Henri Nouwen and Fun!
Henri Nouwen often reads sad, lonely, and anguished. But that belies the fact that, in real life, he was also a lot of fun.
When I tell personal stories about him or show videotapes of his presentations, participants in my Nouwen seminars and retreats are delighted to be in touch with his playful side. Even his most heartfelt presentations were filled with humor and buoyancy, as he danced around, arms waving and hands gesturing wildly, eyes protruding and neck stretching to make a point, straining with every fiber of his being to reach an audience with spiritually profound insights.
When I first studied with him at Yale Divinity School in 1973, he arranged a Jesuit-turned-clown to serve as an artist-in-residence for two weeks. The mime interrupted our class one session, and Henri grinned, amused like a kid and puzzled, “Oh, so you’d like to take over the lecture?” The mime took Henri’s place at the lectern, and without saying a word, imitated his body language and gestures and facial expressions with such accuracy and detail that we laughed aloud and had fun at Henri’s expense.
In his book, Clowning in Rome, Henri described spiritual leaders as the bumbling, stumbling clowns of the circus, hoping to teach others by our own awkward fumbling in the spiritual life. We are not the “virtuosi” he wrote, not the masters of the trapeze or the lion tamers or the skilled riders of horses, zebras, and elephants.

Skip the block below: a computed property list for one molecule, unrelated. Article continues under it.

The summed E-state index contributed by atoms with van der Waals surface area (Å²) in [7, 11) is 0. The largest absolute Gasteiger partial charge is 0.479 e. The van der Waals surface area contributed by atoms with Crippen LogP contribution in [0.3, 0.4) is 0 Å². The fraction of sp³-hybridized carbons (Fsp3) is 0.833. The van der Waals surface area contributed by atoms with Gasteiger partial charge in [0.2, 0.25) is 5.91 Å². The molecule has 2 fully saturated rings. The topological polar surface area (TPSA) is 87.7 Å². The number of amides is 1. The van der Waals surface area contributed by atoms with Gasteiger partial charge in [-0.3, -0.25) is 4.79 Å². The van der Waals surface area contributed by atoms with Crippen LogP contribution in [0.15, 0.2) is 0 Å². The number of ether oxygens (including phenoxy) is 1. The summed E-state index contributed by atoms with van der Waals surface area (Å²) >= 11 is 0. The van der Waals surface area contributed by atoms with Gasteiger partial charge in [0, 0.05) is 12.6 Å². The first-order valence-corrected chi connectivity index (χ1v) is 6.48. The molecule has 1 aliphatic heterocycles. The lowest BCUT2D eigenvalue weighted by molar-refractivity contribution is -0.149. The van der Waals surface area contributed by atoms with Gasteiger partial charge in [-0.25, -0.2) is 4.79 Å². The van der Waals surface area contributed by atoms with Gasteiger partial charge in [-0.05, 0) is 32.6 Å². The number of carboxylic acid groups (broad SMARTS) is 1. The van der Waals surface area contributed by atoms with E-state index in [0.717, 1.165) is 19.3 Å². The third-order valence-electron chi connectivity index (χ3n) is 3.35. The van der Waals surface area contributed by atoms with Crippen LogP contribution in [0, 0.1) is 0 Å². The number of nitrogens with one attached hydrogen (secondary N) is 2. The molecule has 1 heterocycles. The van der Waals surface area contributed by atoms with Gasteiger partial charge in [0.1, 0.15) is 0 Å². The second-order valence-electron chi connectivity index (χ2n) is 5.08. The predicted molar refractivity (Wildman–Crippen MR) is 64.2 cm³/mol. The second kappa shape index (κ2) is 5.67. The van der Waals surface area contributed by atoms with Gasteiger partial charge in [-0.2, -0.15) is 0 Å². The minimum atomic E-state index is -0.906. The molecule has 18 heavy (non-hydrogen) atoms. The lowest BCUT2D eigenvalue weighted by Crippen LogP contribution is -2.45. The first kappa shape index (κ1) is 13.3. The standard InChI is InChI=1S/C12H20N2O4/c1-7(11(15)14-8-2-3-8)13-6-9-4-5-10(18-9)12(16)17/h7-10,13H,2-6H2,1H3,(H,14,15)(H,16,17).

“They are like us,” we say of circus clowns as we witness their very human antics.
Henri felt that ministers (by which he meant every Christian) serve best when we offer our vulnerabilities, our own woundedness, to others, as in another early work in which he depicts the minister as The Wounded Healer.
I describe Henri’s books as a series of “wounds with a view,” sometimes raw expositions of his own pain, challenges, loneliness, and yearning for the spiritual life. That’s why he touches his readers so deeply.
And that’s why he was drawn to the poor and marginalized of the world, whether those living in poverty in Latin America, people with disabilities of the L’Arche community, individuals living with HIV/AIDS, or spiritually impoverished seminarians and churchgoers. All of these had something to teach Henri—and us—about the spiritual life. Each group also had something to teach Henri about play and simple pleasures.
The spiritual mentor who once wrote of ministers as clowns rather than virtuosi came full circle toward the end of his life when he met and travelled briefly with The Flying Rodleighs, trapeze artists in a European circus. In the video, Angels over the Net, Henri is clearly having fun gazing in wonder as they perform double and triple jumps high above their net. He himself skips toward the circus with a child with Down syndrome, and together they playfully bounce on the circus net.
When he tried to explain his newfound wish to be a trapeze artist, his Dutch accent and his earlier extended stays at a Trappist monastery prompted hearers to think he wanted to become a Trappist rather than a trapeze performer!
Though Henri taught at Notre Dame, Yale, and Harvard, he found his final home with people with developmental disabilities, who had little idea of his accomplishments but who loved him just for being with them. They brought out his playful side, the fun of living in the moment.
And for Henri, living in the moment was touching eternal life here and now.
Chris Glaser is the author of Henri’s Mantle, 100 Meditations on Nouwen’s Legacy.
He writes a free weekly blog, Progressive Christian Reflections, at http://chrisglaser.blogspot.com.
[Here is the link for the book title on Amazon:]